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How to Plant Rhubarb Seeds

By Debra L Turner ; Updated September 21, 2017

Rhubarb is commonly started from root divisions or by planting rhizomes, but it also can be grown from seed. You’ll need to be patient if you’ve chosen seed propagation, which can take up to two years from planting to harvest. Rhubarb thrives and produces best in cool regions of the United States.

Prepare a well-drained planting site in full sun about a month before starting your rhubarb seeds. The seedlings can be moved outdoors when the weather warms to sustained temperatures of about 45 degrees F during the day and 35 degrees F at night. Spread a 2- to 3-inch layer of well-rotted composted manure over the site and work it into the top 10 inches of soil. Keep the area free of weeds.

Test the soil and adjust it to the ideal pH range of 6.0 to 6.8. Rhubarb will grow in acidic soils as low as 5.0 pH, but it will produce better in a more alkaline environment.

Soak the seeds in water for a few hours. Pack a peat pot firmly with seed-starting mix. Water thoroughly to saturate the medium and the peat pot. Push down the medium with your fingers to squeeze out excess moisture.

Plant two seeds about 1 inch apart in each peat pot. Use tweezers to push them about three times their length into the soil. Use a plastic spray bottle to spritz the medium with water so that it’s evenly moist but not saturated.

Seal each peat pot in a clear plastic bag and poke a few holes in it to provide circulation. Set the pot on a warm, sunny windowsill and keep the planting medium evenly moist. Your seeds will germinate faster if the room temperature is above 70 degrees F, in four to seven days.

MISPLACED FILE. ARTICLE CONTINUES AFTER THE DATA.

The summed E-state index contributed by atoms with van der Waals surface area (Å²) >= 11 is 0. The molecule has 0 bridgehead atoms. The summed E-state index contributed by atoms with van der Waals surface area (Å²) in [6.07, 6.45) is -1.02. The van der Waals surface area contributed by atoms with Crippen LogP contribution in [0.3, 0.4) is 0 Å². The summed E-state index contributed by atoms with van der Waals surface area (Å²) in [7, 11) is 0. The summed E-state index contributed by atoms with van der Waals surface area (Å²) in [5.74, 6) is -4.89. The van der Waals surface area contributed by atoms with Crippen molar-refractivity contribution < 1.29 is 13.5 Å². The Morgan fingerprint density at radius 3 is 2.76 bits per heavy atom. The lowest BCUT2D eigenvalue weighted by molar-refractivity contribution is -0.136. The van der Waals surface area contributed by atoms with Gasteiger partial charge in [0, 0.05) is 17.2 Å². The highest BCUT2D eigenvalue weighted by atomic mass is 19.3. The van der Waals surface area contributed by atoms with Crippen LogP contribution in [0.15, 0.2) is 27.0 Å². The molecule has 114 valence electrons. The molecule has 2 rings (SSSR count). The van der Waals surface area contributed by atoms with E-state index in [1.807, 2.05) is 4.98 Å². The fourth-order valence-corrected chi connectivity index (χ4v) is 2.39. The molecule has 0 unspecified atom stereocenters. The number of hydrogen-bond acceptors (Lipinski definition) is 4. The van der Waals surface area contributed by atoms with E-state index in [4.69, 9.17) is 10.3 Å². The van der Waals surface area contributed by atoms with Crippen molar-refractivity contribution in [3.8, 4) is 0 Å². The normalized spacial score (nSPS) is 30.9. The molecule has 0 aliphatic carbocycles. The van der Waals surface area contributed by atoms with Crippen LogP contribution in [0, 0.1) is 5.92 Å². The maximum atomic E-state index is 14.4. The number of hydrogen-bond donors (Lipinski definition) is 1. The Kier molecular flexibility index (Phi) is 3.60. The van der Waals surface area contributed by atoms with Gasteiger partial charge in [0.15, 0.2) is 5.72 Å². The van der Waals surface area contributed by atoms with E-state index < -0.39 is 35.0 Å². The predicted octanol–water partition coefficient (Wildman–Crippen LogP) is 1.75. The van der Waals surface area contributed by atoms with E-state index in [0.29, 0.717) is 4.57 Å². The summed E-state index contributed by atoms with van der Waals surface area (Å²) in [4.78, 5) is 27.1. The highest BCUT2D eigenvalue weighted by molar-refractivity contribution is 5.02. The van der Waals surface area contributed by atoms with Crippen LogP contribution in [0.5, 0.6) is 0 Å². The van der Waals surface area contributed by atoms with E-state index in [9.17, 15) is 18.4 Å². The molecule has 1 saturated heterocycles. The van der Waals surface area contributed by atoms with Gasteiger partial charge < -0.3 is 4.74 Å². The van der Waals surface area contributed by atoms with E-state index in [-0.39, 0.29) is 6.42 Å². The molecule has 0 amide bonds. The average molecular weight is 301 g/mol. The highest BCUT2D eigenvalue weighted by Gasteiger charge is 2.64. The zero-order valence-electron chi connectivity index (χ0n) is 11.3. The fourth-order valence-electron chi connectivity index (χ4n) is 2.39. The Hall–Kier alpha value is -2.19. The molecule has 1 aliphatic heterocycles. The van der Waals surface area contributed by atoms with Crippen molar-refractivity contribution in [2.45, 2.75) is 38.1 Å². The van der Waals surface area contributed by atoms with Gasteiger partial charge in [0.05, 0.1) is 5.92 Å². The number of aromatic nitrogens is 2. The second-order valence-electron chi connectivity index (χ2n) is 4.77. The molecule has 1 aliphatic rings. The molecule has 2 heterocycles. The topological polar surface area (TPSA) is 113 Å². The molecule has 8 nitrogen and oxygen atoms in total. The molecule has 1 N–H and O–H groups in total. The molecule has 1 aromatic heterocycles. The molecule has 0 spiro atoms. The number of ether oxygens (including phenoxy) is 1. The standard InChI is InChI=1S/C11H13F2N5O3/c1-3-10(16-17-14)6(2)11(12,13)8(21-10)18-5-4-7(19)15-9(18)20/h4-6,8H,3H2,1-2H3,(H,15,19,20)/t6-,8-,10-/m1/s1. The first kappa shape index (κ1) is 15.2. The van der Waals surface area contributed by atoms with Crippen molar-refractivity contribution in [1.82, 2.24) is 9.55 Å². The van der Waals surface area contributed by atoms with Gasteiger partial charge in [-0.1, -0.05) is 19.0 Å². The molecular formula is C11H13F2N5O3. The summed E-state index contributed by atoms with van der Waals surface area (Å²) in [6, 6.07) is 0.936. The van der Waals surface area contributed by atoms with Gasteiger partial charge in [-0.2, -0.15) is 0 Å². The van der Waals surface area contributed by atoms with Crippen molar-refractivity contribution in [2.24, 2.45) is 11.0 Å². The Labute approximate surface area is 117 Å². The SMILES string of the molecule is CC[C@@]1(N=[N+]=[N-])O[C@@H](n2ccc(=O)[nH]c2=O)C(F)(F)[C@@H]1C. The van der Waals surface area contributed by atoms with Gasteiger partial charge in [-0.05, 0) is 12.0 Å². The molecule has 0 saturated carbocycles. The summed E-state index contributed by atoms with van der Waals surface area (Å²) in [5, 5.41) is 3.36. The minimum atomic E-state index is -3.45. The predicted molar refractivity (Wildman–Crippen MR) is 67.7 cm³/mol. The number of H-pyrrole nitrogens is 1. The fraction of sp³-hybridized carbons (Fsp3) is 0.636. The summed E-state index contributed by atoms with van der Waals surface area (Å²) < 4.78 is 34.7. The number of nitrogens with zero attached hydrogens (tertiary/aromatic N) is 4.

Remove the plastic bag when the seedlings are 1 inch tall. Pinch off the smaller of the two at soil level when they‘re 2 to 3 inches tall.

Plant the seedlings at least 3 feet apart in your prepared site, at the same soil depth that they occupied in the peat pots. Water gently to avoid disturbing them, and keep the soil evenly moist.

Cover each seedling with a paper cup during the hot afternoon hours each day for one to two weeks. This will acclimate the seedlings to the outdoors without being hardened off first.


Things You Will Need

  • Seeds
  • Composted manure
  • Peat pots
  • Seed-starting mix
  • Spray bottle
  • Plastic bag
  • Paper cups


  • Gardeners in warmer areas that have a cool season can grow rhubarb as an annual by starting seeds in late summer or early fall.


  • The only edible part of rhubarb plants is the stalk. Don't eat the leaves, which contain toxic oxalic acid crystals that can result in poisoning. Don't eat stems that aren't upright and firm; they've probably sustained frost damage, which can cause oxalic acid crystals to move from the leaves into the stalks.

About the Author


A full-time writer since 2007, Axl J. Amistaadt is a DMS 2013 Outstanding Contributor Award recipient. He publishes online articles with major focus on pets, wildlife, gardening and fitness. He also covers parenting, juvenile science experiments, cooking and alternative/home remedies. Amistaadt has written book reviews for Work At Home Truth.